There is a great deal of variation across all the alerts, and if we don’t partition our alerts into groups, then our sample may not reflect the population. We will implement stratified sampling.
It’s important that your sample is representative of the group. When Gallup polled the country to evaluate the Truman/Dewey presidential race, they had failed to take into consideration that telephones were generally limited to the more well-off and Truman was less popular among affluent voters. This skewed sampling results and led Gallup to an incorrect conclusion. This famously incorrect prediction is captured in this image.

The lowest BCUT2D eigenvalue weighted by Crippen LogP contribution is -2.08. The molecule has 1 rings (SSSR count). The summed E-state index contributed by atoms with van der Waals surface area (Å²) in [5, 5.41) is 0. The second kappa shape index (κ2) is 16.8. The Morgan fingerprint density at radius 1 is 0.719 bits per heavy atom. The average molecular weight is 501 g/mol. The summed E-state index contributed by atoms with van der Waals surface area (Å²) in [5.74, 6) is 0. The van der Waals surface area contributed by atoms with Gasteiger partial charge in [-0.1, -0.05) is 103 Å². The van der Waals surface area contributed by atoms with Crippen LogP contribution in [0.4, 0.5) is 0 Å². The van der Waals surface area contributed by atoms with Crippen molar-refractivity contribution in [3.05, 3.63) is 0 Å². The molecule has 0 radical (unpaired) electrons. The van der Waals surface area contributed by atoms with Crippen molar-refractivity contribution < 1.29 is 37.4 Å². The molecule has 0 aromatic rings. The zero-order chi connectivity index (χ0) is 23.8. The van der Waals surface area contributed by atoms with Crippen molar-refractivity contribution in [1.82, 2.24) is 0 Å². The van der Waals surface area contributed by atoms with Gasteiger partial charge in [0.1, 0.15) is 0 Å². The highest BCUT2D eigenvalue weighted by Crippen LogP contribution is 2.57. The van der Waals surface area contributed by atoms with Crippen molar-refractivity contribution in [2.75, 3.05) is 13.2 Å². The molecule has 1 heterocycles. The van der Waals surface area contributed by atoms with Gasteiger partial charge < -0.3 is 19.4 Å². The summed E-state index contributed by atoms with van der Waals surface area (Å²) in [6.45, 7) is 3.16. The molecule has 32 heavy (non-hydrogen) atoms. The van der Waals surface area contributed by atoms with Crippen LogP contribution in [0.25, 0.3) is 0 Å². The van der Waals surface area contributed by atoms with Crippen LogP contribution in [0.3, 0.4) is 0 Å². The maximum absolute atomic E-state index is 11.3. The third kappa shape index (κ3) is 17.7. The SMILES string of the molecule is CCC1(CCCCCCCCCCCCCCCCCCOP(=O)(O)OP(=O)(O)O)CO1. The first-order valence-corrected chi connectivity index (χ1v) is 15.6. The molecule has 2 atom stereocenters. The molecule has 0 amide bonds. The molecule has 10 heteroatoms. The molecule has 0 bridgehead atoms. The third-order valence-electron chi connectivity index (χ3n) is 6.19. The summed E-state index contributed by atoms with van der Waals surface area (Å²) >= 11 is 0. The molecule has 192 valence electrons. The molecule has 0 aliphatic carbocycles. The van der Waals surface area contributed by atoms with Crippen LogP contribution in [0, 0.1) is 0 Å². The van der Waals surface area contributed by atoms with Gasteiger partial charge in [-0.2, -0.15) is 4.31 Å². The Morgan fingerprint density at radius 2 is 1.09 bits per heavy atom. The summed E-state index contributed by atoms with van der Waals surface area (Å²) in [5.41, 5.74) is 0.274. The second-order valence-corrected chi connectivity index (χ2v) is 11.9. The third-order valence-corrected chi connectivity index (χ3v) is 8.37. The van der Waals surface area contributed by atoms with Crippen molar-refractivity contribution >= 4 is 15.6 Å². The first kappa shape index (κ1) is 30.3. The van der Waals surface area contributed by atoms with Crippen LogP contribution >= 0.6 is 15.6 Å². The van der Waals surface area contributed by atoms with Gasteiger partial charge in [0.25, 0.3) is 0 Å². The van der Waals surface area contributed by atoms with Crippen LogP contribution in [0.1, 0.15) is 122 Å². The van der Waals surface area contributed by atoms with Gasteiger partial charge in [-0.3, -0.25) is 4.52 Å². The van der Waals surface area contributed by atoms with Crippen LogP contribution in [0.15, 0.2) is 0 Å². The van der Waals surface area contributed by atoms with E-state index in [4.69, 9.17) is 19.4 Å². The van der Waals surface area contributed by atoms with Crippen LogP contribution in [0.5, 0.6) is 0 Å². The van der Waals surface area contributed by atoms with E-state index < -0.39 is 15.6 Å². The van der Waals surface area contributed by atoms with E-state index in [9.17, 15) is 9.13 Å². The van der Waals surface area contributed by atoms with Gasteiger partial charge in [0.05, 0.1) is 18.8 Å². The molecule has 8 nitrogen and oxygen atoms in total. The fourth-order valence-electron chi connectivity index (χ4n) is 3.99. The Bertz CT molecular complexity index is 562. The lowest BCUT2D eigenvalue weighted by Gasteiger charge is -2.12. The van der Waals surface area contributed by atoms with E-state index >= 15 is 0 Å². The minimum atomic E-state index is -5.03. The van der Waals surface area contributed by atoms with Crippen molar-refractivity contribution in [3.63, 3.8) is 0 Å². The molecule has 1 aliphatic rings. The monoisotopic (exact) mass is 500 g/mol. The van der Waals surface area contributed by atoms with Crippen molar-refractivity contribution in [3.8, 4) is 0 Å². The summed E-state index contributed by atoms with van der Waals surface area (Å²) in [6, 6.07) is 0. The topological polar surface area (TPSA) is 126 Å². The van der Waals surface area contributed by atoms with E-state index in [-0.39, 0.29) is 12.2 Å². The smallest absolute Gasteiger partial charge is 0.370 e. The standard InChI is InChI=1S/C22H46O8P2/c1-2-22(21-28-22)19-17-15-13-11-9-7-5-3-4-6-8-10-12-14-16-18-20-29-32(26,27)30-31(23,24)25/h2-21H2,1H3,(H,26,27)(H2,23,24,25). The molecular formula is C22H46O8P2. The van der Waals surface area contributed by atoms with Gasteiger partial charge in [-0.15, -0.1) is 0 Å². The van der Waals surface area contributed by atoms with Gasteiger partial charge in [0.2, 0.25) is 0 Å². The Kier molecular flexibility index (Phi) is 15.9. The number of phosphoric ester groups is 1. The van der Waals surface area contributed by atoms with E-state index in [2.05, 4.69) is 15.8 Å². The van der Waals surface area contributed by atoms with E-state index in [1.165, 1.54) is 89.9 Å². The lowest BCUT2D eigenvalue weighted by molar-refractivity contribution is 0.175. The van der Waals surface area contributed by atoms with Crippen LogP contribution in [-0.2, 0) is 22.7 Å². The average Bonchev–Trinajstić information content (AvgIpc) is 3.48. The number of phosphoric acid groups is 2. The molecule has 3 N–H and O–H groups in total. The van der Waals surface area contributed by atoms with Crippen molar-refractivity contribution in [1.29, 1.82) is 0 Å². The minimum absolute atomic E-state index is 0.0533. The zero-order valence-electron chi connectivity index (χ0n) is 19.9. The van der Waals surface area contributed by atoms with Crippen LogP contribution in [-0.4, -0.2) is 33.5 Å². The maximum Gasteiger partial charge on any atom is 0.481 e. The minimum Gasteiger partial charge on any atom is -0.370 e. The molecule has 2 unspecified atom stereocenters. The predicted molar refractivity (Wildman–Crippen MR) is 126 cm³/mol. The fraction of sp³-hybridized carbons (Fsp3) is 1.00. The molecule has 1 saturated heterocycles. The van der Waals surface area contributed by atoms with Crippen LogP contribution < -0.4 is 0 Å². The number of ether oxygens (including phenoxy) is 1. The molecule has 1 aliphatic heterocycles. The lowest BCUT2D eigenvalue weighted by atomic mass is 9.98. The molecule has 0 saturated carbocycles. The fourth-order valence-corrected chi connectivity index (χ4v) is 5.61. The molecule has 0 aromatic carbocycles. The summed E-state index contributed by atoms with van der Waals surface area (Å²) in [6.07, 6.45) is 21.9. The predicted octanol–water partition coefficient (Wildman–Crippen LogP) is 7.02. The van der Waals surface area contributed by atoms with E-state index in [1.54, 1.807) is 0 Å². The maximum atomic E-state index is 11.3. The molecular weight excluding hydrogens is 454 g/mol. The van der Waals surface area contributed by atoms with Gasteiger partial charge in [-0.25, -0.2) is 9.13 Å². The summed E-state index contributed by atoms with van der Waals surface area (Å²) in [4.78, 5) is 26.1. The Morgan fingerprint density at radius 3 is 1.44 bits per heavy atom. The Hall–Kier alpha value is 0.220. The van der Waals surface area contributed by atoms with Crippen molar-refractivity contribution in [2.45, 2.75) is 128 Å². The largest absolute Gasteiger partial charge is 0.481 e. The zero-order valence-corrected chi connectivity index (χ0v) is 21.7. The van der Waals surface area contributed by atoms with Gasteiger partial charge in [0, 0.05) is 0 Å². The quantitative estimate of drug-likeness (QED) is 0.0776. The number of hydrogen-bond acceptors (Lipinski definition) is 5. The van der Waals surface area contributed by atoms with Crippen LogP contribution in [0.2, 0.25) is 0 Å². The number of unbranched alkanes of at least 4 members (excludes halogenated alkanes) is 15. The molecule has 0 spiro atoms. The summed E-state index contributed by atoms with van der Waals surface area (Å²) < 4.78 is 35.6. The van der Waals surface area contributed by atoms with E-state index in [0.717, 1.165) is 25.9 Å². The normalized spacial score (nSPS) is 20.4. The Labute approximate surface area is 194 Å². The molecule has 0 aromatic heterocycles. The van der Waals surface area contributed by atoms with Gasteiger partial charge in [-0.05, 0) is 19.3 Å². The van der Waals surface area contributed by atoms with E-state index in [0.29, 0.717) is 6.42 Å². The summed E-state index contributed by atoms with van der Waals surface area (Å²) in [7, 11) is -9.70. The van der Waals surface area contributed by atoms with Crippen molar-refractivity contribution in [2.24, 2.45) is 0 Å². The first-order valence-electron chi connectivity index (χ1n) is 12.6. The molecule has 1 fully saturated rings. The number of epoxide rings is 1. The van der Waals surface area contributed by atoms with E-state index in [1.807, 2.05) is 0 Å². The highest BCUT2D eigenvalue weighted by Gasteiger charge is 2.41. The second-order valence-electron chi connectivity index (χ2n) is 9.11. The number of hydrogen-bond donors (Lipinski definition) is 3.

To avoid making a similar mistake as the newspapers, we partition our population into groups based on where they fall in the distribution. But we have a problem. We don’t have a nice binary indicator that says, ‘this person has a phone’ or ‘this person doesn’t have a phone’ like the folks surveying during the 1948 presidential election might have leveraged. We’re using something that we call a ‘continuous’ variable, namely dollar amount. This variable is distributed over a range of values, not just two. Our distribution is typically going to be right-skewed with fewer people depositing lots of money and lots of people making smaller deposits. But we still need to make sure we split them into groups otherwise when we sample, we’re just going to get a bunch of people over on the left side of the distribution and maybe not get other people (because there’s less of them) on the right side. But we don’t want to omit the people on the right side, because hey, they might tilt the election.